This capital outflow has caused further concern about South Africa's large current account deficit and further weakened the rand. The deficit, which reached a 25-year-peak of 8.1 percent during the third quarter of 2007, has been funded by foreign buying of local stocks and bonds.

"It is difficult to see how South Africa is going to get out of this in the short-term," said economist Mike Schussler of T-Sec, an investment holding company. "If you are investing in a country you want high growth to give you a return, especially in equities. South Africa needs that money. But investors are looking elsewhere.

Schussler believes economic growth will slow to less than 2 percent.

"There is no way the South African economy will have the growth it has had in the past three, four years. We were well positioned in emerging markets but not anymore," he said.

Citigroup economist Jean-Francois Mercier, said from a foreign investment point of view, South Africa's power crisis couldn't have happened at a worse time.

"At a time when the global economy is going through a slowdown phase -- a recession in the U.S. and stress in financial markets in other industrialized countries -- risk aversion is great and investors are already more circumspect about investing in emerging countries. Then comes South Africa with its infrastructure problems brought to light by the power crisis," he said.

In his recent state-of-the-nation address, President Mbeki sought to reassure local and foreign business communities. "I am convinced that the fundamentals that have informed our country's forward march in the last 14 years remain in place," he said.

His potential successor, Zuma, has repeatedly emphasized that he does not plan to radically change South Africa's economic policies.

However, Mercier said there was still some concern about the possible changes next year's elections could bring, particularly if there is a change in those in charge of the economic ministries.

"Even though we are hearing the messages that policies will not change, let's see what happens when the new government comes in," he said. "This is a period of transition."
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Old February 20th, 2008, 08:49 AM   #55
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Nigeria vows to triple power generation in 18 months

LAGOS, Feb 19 (Reuters) - Nigerian President Umaru Yar'Adua on Tuesday ordered a new task force to triple electricity generation capacity within 18 months, an ambitious goal in a country where power generation has stagnated for decades.

Most Nigerians have little or no access to mains power and economists say this is one of the biggest obstacles to development. Businesses have to run costly diesel generators almost around the clock if they want to function normally.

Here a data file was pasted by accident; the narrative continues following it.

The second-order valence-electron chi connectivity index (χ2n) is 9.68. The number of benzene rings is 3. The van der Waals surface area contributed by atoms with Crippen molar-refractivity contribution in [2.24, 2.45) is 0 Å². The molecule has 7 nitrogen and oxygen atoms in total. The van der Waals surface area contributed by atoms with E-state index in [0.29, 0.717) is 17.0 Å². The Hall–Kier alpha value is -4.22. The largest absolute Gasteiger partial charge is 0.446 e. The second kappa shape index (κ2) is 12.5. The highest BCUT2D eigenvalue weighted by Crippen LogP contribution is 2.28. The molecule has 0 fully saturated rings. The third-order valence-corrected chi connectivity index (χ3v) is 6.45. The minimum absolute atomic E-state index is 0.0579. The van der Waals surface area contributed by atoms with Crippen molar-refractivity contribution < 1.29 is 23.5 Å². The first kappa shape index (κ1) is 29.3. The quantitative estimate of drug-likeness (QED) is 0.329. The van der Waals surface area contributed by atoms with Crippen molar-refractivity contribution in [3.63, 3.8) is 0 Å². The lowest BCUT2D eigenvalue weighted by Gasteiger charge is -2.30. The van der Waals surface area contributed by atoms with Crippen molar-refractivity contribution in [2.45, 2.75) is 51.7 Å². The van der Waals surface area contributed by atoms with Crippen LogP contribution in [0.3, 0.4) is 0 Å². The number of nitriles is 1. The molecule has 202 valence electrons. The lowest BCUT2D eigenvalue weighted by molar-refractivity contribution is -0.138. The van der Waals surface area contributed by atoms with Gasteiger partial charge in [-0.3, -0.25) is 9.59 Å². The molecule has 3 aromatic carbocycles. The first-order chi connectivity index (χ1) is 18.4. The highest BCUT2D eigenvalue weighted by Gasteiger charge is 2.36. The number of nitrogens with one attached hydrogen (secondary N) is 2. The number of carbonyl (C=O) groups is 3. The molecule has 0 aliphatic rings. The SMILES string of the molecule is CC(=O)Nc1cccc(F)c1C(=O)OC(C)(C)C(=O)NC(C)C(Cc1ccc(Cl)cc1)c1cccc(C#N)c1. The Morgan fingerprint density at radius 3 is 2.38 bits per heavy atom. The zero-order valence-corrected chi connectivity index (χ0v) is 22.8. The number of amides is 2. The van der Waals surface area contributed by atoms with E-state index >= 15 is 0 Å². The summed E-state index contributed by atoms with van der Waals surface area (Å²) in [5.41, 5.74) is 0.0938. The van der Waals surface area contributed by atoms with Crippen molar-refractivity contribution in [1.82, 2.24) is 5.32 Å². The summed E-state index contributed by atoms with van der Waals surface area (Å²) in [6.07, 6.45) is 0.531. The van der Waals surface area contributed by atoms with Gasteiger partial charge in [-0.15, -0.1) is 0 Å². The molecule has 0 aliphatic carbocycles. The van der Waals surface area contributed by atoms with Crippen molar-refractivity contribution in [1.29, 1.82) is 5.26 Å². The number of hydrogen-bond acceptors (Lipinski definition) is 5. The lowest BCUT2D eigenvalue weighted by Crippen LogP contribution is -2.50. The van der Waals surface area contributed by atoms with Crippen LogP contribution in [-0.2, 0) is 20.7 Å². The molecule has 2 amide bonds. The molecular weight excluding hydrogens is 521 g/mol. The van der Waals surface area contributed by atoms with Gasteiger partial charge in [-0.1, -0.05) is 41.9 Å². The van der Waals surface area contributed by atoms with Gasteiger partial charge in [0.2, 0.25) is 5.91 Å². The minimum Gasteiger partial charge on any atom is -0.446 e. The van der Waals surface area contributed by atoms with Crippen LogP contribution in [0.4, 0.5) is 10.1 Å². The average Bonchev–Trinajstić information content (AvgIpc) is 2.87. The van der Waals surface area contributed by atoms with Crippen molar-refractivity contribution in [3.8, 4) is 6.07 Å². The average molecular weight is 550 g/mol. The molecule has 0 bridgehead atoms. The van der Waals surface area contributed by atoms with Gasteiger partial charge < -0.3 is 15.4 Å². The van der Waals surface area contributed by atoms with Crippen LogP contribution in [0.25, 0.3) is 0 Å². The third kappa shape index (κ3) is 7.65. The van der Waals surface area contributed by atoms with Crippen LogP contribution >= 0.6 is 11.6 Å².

Yar'Adua had promised in his election campaign to declare a national emergency on power, but he has yet to do so since he took office in May last year. Tuesday's statement was his most precise commitment so far on power generation.

"Yar'Adua has established a presidential committee for the accelerated expansion of Nigeria's power infrastructure," the president's spokesman said in a statement.

"(He) charged the committee with the responsibility of delivering within 18 months 6,000 additional megawatts generation, transmission and distribution capacity," the statement said. By 2011, the target is an extra 11,000 MW.

Nigeria, Africa's most populous country with 140 million people, currently has a generation capacity of about 3,000 MW. South Africa, which has a third of the population, has more than 10 times that capacity.

Any administration that delivers more power to the people would be wildly popular. Absence of electricity is the No.1 complaint of most Nigerians, a recent poll found.

CHEAP GAS

The committee is expected to submit an interim report within 30 days and its proposals will be a crucial part of the power emergency yet to be declared by Yar'Adua, the statement said.

The announcement comes days after Yar'Adua approved a new blueprint for developing the gas sector which is partly aimed at providing more cheap gas to power stations.

The committee's job is to audit power infrastructure, propose a securitisation structure to attract credible private investors, and provide pricing proposals to ensure returns on investment but also affordable tariffs for consumers.

Members include the head of the Africa Finance Corporation (AFC), a new development-focused investment bank based in Lagos, and the heads of several industrial groups like the Nigerian arm of ExxonMobil and homegrown conglomerate Dangote.

The AFC, a Nigerian initiative, aims to raise both public and private funds to invest in infrastructure in Africa. It says it has almost $1 billion in capital now, mostly from the Nigerian government. It has yet to start any concrete projects.

Nigeria's low power generation is a legacy of decades of corruption and mismanagement under a series of military dictatorships which ended in 1999.

Yar'Adua's predecessor, Olusegun Obasanjo, set a series of targets for increased generation and said his government invested billions of dollars, but nothing changed.

The old National Electric Power Authority (NEPA), popularly known as Never Expect Power Always, was renamed the Power Holding Company of Nigeria (PHCN) which Nigerians promptly started calling Problem Has Changed Name.
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Old February 20th, 2008, 09:04 AM   #56